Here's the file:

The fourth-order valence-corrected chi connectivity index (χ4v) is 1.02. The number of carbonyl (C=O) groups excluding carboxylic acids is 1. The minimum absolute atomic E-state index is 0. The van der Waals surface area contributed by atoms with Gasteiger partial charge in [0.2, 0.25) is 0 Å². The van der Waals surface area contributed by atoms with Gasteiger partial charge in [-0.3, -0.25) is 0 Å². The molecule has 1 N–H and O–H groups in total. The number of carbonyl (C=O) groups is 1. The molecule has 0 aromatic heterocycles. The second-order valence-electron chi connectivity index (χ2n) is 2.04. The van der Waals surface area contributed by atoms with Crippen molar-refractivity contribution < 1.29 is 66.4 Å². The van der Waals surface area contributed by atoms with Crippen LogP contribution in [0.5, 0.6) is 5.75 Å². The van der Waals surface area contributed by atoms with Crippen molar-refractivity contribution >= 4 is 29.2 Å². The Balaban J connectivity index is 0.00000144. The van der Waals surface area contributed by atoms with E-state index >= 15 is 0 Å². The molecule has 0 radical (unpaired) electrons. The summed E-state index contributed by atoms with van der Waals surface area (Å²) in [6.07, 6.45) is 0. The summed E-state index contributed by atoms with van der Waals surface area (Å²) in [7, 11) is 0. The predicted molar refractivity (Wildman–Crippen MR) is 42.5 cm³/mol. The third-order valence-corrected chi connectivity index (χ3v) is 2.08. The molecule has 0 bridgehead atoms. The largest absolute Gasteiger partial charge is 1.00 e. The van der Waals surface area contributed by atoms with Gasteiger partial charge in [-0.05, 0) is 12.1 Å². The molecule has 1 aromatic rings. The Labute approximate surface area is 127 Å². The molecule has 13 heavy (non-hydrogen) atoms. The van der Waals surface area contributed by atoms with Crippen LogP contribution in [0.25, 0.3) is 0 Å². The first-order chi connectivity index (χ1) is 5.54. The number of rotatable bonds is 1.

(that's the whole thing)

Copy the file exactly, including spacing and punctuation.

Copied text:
The fourth-order valence-corrected chi connectivity index (χ4v) is 1.02. The number of carbonyl (C=O) groups excluding carboxylic acids is 1. The minimum absolute atomic E-state index is 0. The van der Waals surface area contributed by atoms with Gasteiger partial charge in [0.2, 0.25) is 0 Å². The van der Waals surface area contributed by atoms with Gasteiger partial charge in [-0.3, -0.25) is 0 Å². The molecule has 1 N–H and O–H groups in total. The number of carbonyl (C=O) groups is 1. The molecule has 0 aromatic heterocycles. The second-order valence-electron chi connectivity index (χ2n) is 2.04. The van der Waals surface area contributed by atoms with Crippen molar-refractivity contribution < 1.29 is 66.4 Å². The van der Waals surface area contributed by atoms with Crippen LogP contribution in [0.5, 0.6) is 5.75 Å². The van der Waals surface area contributed by atoms with Crippen molar-refractivity contribution >= 4 is 29.2 Å². The Balaban J connectivity index is 0.00000144. The van der Waals surface area contributed by atoms with E-state index >= 15 is 0 Å². The molecule has 0 radical (unpaired) electrons. The summed E-state index contributed by atoms with van der Waals surface area (Å²) in [6.07, 6.45) is 0. The summed E-state index contributed by atoms with van der Waals surface area (Å²) in [7, 11) is 0. The predicted molar refractivity (Wildman–Crippen MR) is 42.5 cm³/mol. The third-order valence-corrected chi connectivity index (χ3v) is 2.08. The molecule has 0 bridgehead atoms. The largest absolute Gasteiger partial charge is 1.00 e. The van der Waals surface area contributed by atoms with Gasteiger partial charge in [-0.05, 0) is 12.1 Å². The molecule has 1 aromatic rings. The Labute approximate surface area is 127 Å². The molecule has 13 heavy (non-hydrogen) atoms. The van der Waals surface area contributed by atoms with Crippen LogP contribution in [0.25, 0.3) is 0 Å². The first-order chi connectivity index (χ1) is 5.54. The number of rotatable bonds is 1.